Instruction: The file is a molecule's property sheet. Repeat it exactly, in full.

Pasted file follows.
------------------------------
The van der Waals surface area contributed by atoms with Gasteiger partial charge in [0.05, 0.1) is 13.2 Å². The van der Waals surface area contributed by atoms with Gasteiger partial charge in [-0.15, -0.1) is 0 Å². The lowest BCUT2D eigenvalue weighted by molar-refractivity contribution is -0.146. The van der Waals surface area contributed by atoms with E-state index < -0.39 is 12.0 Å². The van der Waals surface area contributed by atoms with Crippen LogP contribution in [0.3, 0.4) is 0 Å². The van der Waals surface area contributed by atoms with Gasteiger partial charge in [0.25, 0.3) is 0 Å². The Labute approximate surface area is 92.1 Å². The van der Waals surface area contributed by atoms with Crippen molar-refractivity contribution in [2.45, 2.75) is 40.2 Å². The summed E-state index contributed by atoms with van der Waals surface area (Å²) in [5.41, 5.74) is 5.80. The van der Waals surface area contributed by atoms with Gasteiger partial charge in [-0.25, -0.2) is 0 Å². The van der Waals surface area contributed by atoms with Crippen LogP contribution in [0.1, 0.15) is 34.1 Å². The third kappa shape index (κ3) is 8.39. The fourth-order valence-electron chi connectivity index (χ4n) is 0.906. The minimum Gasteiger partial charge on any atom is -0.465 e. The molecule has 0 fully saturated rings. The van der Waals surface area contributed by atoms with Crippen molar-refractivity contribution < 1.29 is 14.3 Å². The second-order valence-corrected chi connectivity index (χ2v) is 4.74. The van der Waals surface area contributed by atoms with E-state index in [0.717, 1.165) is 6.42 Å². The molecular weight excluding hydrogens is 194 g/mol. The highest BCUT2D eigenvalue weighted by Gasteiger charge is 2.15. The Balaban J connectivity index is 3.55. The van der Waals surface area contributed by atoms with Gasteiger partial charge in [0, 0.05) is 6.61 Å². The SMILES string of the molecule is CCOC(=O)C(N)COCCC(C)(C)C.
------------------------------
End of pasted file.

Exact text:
The van der Waals surface area contributed by atoms with Gasteiger partial charge in [0.05, 0.1) is 13.2 Å². The van der Waals surface area contributed by atoms with Gasteiger partial charge in [-0.15, -0.1) is 0 Å². The lowest BCUT2D eigenvalue weighted by molar-refractivity contribution is -0.146. The van der Waals surface area contributed by atoms with E-state index < -0.39 is 12.0 Å². The van der Waals surface area contributed by atoms with Crippen LogP contribution in [0.3, 0.4) is 0 Å². The van der Waals surface area contributed by atoms with Gasteiger partial charge in [0.25, 0.3) is 0 Å². The Labute approximate surface area is 92.1 Å². The van der Waals surface area contributed by atoms with Crippen molar-refractivity contribution in [2.45, 2.75) is 40.2 Å². The summed E-state index contributed by atoms with van der Waals surface area (Å²) in [5.41, 5.74) is 5.80. The van der Waals surface area contributed by atoms with Gasteiger partial charge in [-0.25, -0.2) is 0 Å². The van der Waals surface area contributed by atoms with Crippen LogP contribution in [0.1, 0.15) is 34.1 Å². The third kappa shape index (κ3) is 8.39. The fourth-order valence-electron chi connectivity index (χ4n) is 0.906. The minimum Gasteiger partial charge on any atom is -0.465 e. The molecule has 0 fully saturated rings. The van der Waals surface area contributed by atoms with Crippen molar-refractivity contribution < 1.29 is 14.3 Å². The second-order valence-corrected chi connectivity index (χ2v) is 4.74. The van der Waals surface area contributed by atoms with E-state index in [0.717, 1.165) is 6.42 Å². The molecular weight excluding hydrogens is 194 g/mol. The highest BCUT2D eigenvalue weighted by Gasteiger charge is 2.15. The Balaban J connectivity index is 3.55. The van der Waals surface area contributed by atoms with Gasteiger partial charge in [0, 0.05) is 6.61 Å². The SMILES string of the molecule is CCOC(=O)C(N)COCCC(C)(C)C.